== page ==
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The group, Americans for Responsible Solutions, urges actions including a ban on assault weapons and high-capacity magazines and seeks to raise $20 million for the 2014 congressional elections, matching the National Rifle Association’s spending in last November’s election.
Emily Nottingham, whose son, Gabe Zimmerman, was killed the day of Giffords’ shooting, choked up when she talked about the need for tighter controls. The current system of background checks lets too many people with mental illness or criminal pasts slip through, Nottingham said.
“That system is riddled with holes. Bullet holes,” she said.
Giffords and Kelly are both gun owners and strong supporters of the Second Amendment of the U.S. Constitution, which guarantees Americans’ right to own guns. Kelly said the drive was focused on public safety, and closing loopholes that allow unchecked Internet and gun-show purchases would save lives.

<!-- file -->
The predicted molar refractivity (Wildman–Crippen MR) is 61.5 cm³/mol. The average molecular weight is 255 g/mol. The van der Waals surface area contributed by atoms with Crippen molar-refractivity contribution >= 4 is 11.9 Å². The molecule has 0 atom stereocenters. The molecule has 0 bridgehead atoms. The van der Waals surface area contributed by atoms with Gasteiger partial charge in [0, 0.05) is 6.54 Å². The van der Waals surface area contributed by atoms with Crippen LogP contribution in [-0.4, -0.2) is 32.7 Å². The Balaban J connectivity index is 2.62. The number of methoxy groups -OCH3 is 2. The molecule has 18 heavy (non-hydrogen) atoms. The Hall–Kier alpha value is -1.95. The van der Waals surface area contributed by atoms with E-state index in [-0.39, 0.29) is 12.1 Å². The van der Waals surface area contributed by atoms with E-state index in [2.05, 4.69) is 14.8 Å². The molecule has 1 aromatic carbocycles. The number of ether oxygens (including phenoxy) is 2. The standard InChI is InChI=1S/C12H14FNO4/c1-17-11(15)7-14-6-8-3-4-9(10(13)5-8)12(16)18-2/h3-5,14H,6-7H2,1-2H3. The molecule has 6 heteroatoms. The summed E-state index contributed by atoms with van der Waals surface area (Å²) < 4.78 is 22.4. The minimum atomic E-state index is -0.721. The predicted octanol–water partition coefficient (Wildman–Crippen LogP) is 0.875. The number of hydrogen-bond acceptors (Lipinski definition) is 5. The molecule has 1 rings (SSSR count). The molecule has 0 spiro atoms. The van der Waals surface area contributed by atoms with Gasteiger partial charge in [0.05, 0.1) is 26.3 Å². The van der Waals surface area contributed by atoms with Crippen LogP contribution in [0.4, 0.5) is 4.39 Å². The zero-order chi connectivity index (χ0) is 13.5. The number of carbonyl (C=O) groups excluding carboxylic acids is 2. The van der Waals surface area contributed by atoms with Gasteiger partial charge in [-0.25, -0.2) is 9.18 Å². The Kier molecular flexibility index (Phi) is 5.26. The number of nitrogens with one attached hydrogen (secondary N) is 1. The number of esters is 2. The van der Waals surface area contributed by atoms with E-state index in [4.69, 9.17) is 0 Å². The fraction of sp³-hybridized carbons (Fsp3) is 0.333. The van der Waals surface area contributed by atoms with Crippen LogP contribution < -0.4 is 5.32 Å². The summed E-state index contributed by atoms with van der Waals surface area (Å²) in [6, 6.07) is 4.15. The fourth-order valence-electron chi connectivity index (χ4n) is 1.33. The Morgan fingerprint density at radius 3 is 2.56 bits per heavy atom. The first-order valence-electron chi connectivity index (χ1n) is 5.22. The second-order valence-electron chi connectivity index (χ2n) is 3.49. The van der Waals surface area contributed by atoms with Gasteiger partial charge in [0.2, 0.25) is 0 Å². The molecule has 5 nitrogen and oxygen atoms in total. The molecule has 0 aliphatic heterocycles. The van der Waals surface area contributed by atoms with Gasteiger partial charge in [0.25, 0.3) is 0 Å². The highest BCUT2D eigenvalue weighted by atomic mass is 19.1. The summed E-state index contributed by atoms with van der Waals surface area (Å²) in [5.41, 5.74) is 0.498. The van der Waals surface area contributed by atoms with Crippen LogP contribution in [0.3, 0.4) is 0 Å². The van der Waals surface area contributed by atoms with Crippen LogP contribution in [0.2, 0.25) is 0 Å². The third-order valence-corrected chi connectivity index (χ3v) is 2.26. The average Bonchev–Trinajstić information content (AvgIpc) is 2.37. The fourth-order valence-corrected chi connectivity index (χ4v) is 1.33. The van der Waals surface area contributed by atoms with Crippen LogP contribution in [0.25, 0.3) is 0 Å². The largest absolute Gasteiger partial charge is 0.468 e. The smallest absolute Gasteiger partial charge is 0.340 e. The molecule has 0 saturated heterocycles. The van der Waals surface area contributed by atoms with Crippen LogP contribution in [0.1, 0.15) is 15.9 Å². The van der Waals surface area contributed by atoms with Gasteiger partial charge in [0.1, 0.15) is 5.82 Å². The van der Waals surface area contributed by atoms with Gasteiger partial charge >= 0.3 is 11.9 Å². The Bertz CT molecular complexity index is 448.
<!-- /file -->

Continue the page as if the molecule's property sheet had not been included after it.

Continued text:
More than 1.7 million people have failed gun store background checks since they have been required, Kelly said, and he wondered how many then went to gun shows to buy weapons.
“I suspect there were plenty,” Kelly said. “How many violent crimes, how many senseless deaths could have been prevented?”
Last November, Loughner was sentenced to life in prison. He received seven consecutive life terms plus 140 years in prison, without the possibility of parole, under a deal with prosecutors that spared him the death penalty.